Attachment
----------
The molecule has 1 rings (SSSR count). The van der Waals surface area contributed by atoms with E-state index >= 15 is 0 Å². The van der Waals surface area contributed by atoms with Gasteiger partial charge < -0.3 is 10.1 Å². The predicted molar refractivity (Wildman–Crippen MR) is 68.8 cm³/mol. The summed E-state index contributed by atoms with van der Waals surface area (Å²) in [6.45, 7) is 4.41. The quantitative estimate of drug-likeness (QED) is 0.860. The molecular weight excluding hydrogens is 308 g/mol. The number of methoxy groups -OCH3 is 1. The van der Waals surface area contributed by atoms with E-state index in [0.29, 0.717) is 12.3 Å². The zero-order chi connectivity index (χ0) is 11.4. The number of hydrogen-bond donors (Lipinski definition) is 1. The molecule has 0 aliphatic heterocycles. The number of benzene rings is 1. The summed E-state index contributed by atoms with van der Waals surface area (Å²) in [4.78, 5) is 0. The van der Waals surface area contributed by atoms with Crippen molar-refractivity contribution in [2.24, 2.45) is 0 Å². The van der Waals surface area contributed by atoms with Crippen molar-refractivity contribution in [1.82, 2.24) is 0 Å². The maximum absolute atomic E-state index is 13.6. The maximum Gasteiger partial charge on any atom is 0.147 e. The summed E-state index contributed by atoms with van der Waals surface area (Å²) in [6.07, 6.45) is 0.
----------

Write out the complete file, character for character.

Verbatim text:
The molecule has 1 rings (SSSR count). The van der Waals surface area contributed by atoms with E-state index >= 15 is 0 Å². The van der Waals surface area contributed by atoms with Gasteiger partial charge < -0.3 is 10.1 Å². The predicted molar refractivity (Wildman–Crippen MR) is 68.8 cm³/mol. The summed E-state index contributed by atoms with van der Waals surface area (Å²) in [6.45, 7) is 4.41. The quantitative estimate of drug-likeness (QED) is 0.860. The molecular weight excluding hydrogens is 308 g/mol. The number of methoxy groups -OCH3 is 1. The van der Waals surface area contributed by atoms with E-state index in [0.29, 0.717) is 12.3 Å². The zero-order chi connectivity index (χ0) is 11.4. The number of hydrogen-bond donors (Lipinski definition) is 1. The molecule has 0 aliphatic heterocycles. The number of benzene rings is 1. The summed E-state index contributed by atoms with van der Waals surface area (Å²) in [4.78, 5) is 0. The van der Waals surface area contributed by atoms with Crippen molar-refractivity contribution in [2.24, 2.45) is 0 Å². The van der Waals surface area contributed by atoms with Crippen molar-refractivity contribution in [1.82, 2.24) is 0 Å². The maximum absolute atomic E-state index is 13.6. The maximum Gasteiger partial charge on any atom is 0.147 e. The summed E-state index contributed by atoms with van der Waals surface area (Å²) in [6.07, 6.45) is 0.